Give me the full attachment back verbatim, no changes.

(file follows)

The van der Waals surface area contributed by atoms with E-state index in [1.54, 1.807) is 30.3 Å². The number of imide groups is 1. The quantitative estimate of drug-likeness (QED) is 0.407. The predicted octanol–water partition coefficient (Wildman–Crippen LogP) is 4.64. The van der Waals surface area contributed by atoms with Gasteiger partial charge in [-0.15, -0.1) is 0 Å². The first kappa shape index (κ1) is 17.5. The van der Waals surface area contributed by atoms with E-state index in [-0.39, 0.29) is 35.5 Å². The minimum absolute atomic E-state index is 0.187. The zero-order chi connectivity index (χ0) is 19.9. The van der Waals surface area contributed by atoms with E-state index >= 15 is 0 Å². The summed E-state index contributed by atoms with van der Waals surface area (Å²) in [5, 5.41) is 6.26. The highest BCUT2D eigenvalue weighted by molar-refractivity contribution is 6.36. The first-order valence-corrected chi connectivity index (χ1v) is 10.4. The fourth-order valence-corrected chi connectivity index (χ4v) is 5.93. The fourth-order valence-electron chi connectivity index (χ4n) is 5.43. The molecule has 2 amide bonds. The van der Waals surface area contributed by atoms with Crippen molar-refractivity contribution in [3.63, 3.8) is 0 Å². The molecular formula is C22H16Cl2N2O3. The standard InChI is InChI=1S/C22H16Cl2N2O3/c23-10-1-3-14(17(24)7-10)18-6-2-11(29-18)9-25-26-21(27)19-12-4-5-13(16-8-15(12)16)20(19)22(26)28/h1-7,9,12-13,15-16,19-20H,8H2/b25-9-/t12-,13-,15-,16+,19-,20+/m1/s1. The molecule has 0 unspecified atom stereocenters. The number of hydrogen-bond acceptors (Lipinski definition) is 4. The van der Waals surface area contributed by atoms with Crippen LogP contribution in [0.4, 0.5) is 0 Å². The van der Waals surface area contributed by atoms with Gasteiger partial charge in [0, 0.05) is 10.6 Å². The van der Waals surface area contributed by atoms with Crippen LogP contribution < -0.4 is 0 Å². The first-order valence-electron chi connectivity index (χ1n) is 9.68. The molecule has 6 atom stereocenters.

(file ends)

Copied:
The van der Waals surface area contributed by atoms with E-state index in [1.54, 1.807) is 30.3 Å². The number of imide groups is 1. The quantitative estimate of drug-likeness (QED) is 0.407. The predicted octanol–water partition coefficient (Wildman–Crippen LogP) is 4.64. The van der Waals surface area contributed by atoms with Gasteiger partial charge in [-0.15, -0.1) is 0 Å². The first kappa shape index (κ1) is 17.5. The van der Waals surface area contributed by atoms with E-state index in [-0.39, 0.29) is 35.5 Å². The minimum absolute atomic E-state index is 0.187. The zero-order chi connectivity index (χ0) is 19.9. The van der Waals surface area contributed by atoms with E-state index >= 15 is 0 Å². The summed E-state index contributed by atoms with van der Waals surface area (Å²) in [5, 5.41) is 6.26. The highest BCUT2D eigenvalue weighted by molar-refractivity contribution is 6.36. The first-order valence-corrected chi connectivity index (χ1v) is 10.4. The fourth-order valence-corrected chi connectivity index (χ4v) is 5.93. The fourth-order valence-electron chi connectivity index (χ4n) is 5.43. The molecule has 2 amide bonds. The van der Waals surface area contributed by atoms with Crippen molar-refractivity contribution in [3.63, 3.8) is 0 Å². The molecular formula is C22H16Cl2N2O3. The standard InChI is InChI=1S/C22H16Cl2N2O3/c23-10-1-3-14(17(24)7-10)18-6-2-11(29-18)9-25-26-21(27)19-12-4-5-13(16-8-15(12)16)20(19)22(26)28/h1-7,9,12-13,15-16,19-20H,8H2/b25-9-/t12-,13-,15-,16+,19-,20+/m1/s1. The molecule has 0 unspecified atom stereocenters. The number of hydrogen-bond acceptors (Lipinski definition) is 4. The van der Waals surface area contributed by atoms with Crippen LogP contribution in [0.4, 0.5) is 0 Å². The van der Waals surface area contributed by atoms with Gasteiger partial charge in [0, 0.05) is 10.6 Å². The van der Waals surface area contributed by atoms with Crippen LogP contribution < -0.4 is 0 Å². The first-order valence-electron chi connectivity index (χ1n) is 9.68. The molecule has 6 atom stereocenters.